[act] 'Honor Killings' - Pakistan
- August 4, 1999
(South Asia Citizens Web)
1] PAKISTAN: Senate Rejects Ban On 'Honor Killings'
2] Pakistan fails to condemn 'honour' killings
1] UN WIRE
Tuesday, 03 August, 1999
WORLD SNAPSHOT: UN WIRE TOP STORIES
PAKISTAN: Senate Rejects Ban On 'Honor Killings'
Pakistan's upper house, the Senate, has rejected a resolution that would
have outlawed the practice of "honor killing," in which women are murdered
family members for allegedly bringing the family dishonor. Long condemned
by human rights groups, the practice continues in conservative regions of
The resolution was proposed by the main opposition party, former prime
minister Benazir Bhutto's Pakistan People's Party, but was blocked by
members of the governing Pakistan Muslim League from the conservative and
largely tribal region of the northwest frontier. "Much to the surprise of
many," the BBC reports, a left-wing opposition group, the Awami National
Party, also opposed the resolution. Awami is also based in the northwest
People's Party Senator Iqbal Haider, who drew up the resolution, said the
Pakistan Muslim League had endorsed the reprehensible custom to win the
support of tribal leaders (Zaffer Abbas, BBC Online, 2 Aug). (Back to
2] BBC NEWS Online
Tuesday, August 3, 1999 Published at 11:11 GMT 12:11 UK Pakistan fails to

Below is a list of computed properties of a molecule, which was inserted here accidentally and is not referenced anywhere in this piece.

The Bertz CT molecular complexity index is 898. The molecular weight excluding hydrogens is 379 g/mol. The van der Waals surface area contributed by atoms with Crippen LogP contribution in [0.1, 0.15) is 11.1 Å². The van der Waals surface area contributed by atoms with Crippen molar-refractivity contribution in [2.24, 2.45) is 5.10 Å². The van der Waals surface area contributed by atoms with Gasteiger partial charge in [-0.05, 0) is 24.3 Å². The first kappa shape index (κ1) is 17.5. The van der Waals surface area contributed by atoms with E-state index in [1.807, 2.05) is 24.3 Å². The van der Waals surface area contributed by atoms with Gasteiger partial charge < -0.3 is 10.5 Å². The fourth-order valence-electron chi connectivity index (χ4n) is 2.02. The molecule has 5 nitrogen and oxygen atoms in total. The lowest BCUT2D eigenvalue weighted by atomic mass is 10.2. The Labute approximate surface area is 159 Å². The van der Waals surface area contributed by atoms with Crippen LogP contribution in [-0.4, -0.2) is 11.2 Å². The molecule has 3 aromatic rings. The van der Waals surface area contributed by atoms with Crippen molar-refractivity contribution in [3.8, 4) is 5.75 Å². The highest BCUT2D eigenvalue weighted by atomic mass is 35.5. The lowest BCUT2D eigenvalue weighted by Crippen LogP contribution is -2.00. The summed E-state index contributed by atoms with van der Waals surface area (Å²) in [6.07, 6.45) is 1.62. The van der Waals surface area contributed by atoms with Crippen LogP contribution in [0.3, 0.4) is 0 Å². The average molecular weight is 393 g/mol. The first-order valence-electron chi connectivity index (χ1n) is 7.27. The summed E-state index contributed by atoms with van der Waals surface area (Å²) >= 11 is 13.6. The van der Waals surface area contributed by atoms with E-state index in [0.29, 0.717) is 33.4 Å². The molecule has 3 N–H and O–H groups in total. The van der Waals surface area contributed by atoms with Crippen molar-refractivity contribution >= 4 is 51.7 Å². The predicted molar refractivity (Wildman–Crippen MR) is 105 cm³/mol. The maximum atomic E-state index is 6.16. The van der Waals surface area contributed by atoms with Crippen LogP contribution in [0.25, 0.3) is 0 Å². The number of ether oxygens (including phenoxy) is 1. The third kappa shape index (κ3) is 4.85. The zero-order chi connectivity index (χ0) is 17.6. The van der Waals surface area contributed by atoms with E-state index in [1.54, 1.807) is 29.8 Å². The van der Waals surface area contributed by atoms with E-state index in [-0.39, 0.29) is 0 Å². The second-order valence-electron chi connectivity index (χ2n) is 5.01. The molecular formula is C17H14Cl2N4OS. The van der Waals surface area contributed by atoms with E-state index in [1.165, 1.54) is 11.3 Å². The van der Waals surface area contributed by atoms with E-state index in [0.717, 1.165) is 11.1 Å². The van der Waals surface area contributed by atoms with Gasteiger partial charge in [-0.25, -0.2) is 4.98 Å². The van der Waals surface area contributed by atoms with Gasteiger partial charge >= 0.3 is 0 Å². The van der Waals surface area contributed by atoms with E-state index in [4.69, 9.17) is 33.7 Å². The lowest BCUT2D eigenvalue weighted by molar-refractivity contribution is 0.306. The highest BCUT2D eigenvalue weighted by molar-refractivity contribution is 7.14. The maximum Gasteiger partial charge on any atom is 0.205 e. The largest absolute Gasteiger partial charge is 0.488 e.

condemn 'honour' killings
The practice has continued in the conservative north-west
By Zaffer Abbas in Islamabad
Pakistan's upper house, the Senate, has rejected a resolution condemning
the growing incidence of murder of women in the name of family honour.
The resolution was moved by the main opposition party of former prime
minister, Benazir Bhutto, but members from the highly conservative tribal
region of the north-west frontier province prevailed upon the house to stop
The practice to murder women in the name of family honour has been going on
for ages in many of the tribal and conservative parts of Pakistan.
Recently, it became a major issue when a woman who had fled her home in the
north-west frontier to avoid a forced marriage was shot down by a hired
killer in the office of a human rights activist.
The incident sparked a bitter
debate in the country, with
human rights groups asking for a new and strict law to discourage the practice.
It was against this backdrop that the opposition Pakistan People's Party
wanted the Senate to pass a resolution to condemn the so-called "honour"
killings of women.
But when it tried to move the resolution, the governing party members
belonging to the conservative tribal region of the north-west frontier
province put up a forceful opposition.
'Sad day for democracy'
Much to the surprise of many, they were fully backed by a left-wing
opposition group, Awami National Party, whose members also come from the
People's Party senator, Iqbal Haider, who had drawn up the resolution,
later described it as a sad day for democracy in the country.
He said in order to win the support of some tribal leaders, the governing
Pakistan Muslim League had endorsed one of the most reprehensible customs -
killing women in the name of honour.